Economic sanctions imposed on Russia and other countries by the United States put the dollar's dominance at risk as targeted nations seek out an alternative, Treasury Secretary Janet Yellen (photo) said on CNN.
Treasury Secretary Janet Yellen acknowledged that US economic sanctions risk the hegemony of the US dollar as the world’s reserve currency as they push targeted countries to seek alternatives.
"There is a risk when we use financial sanctions that are linked to the role of the dollar that over time it could undermine the hegemony of the dollar," Yellen said on CNN.
“Of course, it does create a desire on the part of China, of Russia, of Iran to find an alternative,” Yellen said. “But the dollar is used as a global currency for reasons that are not easy for other countries to find an alternative with the same properties.”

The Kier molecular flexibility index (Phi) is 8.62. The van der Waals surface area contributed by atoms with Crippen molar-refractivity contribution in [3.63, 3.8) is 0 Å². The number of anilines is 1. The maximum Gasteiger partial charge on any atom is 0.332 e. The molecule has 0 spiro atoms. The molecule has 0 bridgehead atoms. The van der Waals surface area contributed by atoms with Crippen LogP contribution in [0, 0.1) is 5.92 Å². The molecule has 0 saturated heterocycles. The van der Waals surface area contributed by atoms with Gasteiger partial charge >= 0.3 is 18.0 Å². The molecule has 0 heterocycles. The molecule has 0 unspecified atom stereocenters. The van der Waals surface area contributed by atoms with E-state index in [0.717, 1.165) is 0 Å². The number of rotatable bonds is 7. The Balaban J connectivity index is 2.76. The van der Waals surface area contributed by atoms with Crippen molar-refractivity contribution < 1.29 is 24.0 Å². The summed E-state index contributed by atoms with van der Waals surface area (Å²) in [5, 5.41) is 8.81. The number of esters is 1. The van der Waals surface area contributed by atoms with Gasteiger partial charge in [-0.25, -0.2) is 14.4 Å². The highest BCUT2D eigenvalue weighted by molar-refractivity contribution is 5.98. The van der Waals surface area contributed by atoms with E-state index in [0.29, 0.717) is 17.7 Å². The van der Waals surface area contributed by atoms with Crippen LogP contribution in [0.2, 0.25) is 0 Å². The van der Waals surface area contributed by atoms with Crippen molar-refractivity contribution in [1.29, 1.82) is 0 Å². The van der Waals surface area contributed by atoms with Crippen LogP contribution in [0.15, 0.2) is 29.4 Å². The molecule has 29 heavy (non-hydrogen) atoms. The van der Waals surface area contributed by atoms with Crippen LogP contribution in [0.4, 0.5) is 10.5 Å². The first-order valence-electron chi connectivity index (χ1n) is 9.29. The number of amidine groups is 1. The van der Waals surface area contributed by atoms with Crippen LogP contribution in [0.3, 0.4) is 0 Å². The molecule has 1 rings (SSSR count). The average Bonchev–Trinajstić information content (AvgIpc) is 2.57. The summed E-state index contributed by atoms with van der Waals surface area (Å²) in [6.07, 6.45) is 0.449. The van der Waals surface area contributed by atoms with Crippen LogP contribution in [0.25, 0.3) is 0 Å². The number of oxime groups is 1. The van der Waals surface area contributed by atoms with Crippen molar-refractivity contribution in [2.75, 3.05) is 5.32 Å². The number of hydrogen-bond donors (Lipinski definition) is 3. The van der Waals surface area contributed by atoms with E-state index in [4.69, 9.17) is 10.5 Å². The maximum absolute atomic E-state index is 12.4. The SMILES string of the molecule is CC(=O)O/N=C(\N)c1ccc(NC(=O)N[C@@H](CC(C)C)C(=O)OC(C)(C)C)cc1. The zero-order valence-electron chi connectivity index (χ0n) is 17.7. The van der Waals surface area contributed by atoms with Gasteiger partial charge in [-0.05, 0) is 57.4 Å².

The robust US capital markets and rule of law "are essential in a currency that is going to be used globally for transactions," she added. "And we haven't seen any other country that has the basic... institutional infrastructure that would enable its currency to serve the world like this."
Yellen noted that sanctions are an "extremely important tool," all the more so when used by the United States and its allies as "a coalition of partners acting together to impose these sanctions." But she recognized how sanctions can hurt the US dollar.
Last month, Yellen recognized that US sanctions on Iran have caused a “real economic crisis” in the country but haven’t changed the government’s behavior. Despite this, she said the Biden administration plans to impose more sanctions on the Islamic Republic.
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